Ground Source Heat Pump

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Find Out How To Save Thousands Over The Years By Retro-Fitting or Installing A Ground Source Heat Pump

A ground source heat pump (GSHP), also known as a geothermal exchange heat pump, is a heat pump that uses the Earth as either a heat source,when operating in heating mode, or a heat sink, when operating in cooling mode.


Efficiencies of Ground Source Heat Pump

The ground source heat pump is one of the most efficient residential heating and cooling systems available today, with operating efficiencies much higher than other heating systems and cooling systems. This means it directly translates into savings for you on your utility bills.

How Does a Ground Source Heat Pump Work?

The temperature of the ground a few feet beneath the Earth’s surface remains relatively constant throughout the year, even though the ambient air temperature fluctuates with seasonal changes. The ground temperature is surprisingly constant, and even at shallow depths of about 2 metres (6.5 feet), the temperature of the ground in much of the world remains pretty constant between 7 C (45 F) and 21 C (70 F). This is the reason why water drawn from below ground from wells, feels cool even on a hot summer day.

So in winter for example, heat is captured from the ground which is warmer than from the chilly air around your home. Conversely, in summer, the relatively cool ground absorbs a home’s waste heat more readily than the hot outdoor air.

As with any heat pump, geothermal and water-source heat pumps are able to heat, cool, and, if so equipped, supply the house with hot water. Some models of geothermal systems are available with two-speed compressors and variable fans for more comfort and energy savings. Relative to air-source heat pumps, they are quieter, last longer, need little maintenance, and do not depend on the temperature of the outside air.

Types of Ground Source Heat Pump Systems

There are four basic types of ground loop systems. Three of these: horizontal, vertical, and pond/lake, are all closed-loop systems. The fourth type of system is the open loop option. Which one of these is best depends on the climate, soil conditions, available land, and local installation costs at the site. All of these approaches can be used for residential and commercial building applications.

Closed Loop Systems


This type of installation is generally most cost-effective for residential installations, particularly for new construction where sufficient land is available. It requires trenches at least four feet deep. The most common layouts either use two pipes, one buried at six feet, and the other at four feet, or two pipes placed side-by-side at five feet in the ground in a two-foot wide trench. The Slinky™ method of looping pipe allows more pipe in a shorter trench, which cuts down on installation costs and makes horizontal installation possible in areas it would not be with conventional horizontal applications.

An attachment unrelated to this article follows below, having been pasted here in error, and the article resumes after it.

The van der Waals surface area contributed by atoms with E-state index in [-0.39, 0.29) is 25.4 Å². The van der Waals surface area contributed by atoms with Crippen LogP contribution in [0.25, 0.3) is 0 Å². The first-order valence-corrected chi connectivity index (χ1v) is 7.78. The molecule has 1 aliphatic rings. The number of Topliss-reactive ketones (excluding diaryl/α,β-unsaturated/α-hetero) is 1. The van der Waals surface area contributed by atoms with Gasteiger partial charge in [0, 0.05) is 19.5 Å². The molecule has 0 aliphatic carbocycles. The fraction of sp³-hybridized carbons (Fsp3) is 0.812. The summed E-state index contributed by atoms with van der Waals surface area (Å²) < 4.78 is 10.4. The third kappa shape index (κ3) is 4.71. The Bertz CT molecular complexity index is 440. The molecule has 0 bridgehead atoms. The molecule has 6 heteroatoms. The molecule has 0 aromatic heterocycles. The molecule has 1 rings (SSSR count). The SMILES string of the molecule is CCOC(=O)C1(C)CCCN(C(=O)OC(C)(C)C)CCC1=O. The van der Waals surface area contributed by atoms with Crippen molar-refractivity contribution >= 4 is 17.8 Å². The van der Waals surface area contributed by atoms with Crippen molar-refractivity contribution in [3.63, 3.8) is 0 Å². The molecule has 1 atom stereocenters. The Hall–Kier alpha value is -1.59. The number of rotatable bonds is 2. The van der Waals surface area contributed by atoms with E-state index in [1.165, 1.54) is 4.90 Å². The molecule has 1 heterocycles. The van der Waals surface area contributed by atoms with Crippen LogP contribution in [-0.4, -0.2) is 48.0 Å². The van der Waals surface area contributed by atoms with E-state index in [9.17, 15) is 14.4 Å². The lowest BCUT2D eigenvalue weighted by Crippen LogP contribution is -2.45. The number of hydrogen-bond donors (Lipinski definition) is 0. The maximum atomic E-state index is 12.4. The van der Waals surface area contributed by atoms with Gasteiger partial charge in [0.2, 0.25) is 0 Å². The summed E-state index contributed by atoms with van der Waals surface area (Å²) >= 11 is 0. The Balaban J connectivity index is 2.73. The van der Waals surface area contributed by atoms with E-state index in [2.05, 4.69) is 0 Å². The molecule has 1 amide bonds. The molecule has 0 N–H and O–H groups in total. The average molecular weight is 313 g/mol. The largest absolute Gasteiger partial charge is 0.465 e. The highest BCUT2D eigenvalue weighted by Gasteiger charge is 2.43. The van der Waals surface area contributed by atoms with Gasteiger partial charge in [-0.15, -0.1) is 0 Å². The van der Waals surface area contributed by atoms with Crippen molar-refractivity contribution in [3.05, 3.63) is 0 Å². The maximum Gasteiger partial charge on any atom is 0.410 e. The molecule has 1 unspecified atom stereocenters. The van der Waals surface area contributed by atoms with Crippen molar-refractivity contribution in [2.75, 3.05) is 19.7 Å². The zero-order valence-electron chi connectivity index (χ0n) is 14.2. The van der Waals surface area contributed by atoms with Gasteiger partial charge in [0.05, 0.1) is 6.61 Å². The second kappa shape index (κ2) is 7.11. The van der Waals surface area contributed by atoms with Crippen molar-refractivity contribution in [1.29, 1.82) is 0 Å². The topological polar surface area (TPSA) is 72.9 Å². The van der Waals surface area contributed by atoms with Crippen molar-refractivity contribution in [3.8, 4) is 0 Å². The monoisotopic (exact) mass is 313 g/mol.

Large commercial buildings and schools often use vertical systems because the land area required for horizontal loops would be prohibitive. Vertical loops are also used where the soil is too shallow for trenching, and they minimize the disturbance to existing landscaping. For a vertical system, holes (approximately four inches in diameter) are drilled about 20 feet apart and 100–400 feet deep. Into these holes go two pipes that are connected at the bottom with a U-bend to form a loop. The vertical loops are connected with horizontal pipe (i.e., manifold), placed in trenches, and connected to the heat pump in the building.






If the site has an adequate water body, this may be the lowest cost option. A supply line pipe is run underground from the building to the water and coiled into circles at least eight feet under the surface to prevent freezing. The coils should only be placed in a water source that meets minimum volume, depth, and quality criteria.







Open-Loop System

This type of system uses well or surface body water as the heat exchange fluid that circulates directly through the ground source heat pump system. Once it has circulated through the system, the water returns to the ground through the well, a recharge well, or surface discharge. This option is obviously practical only where there is an adequate supply of relatively clean water, and all local codes and regulations regarding groundwater discharge are met.

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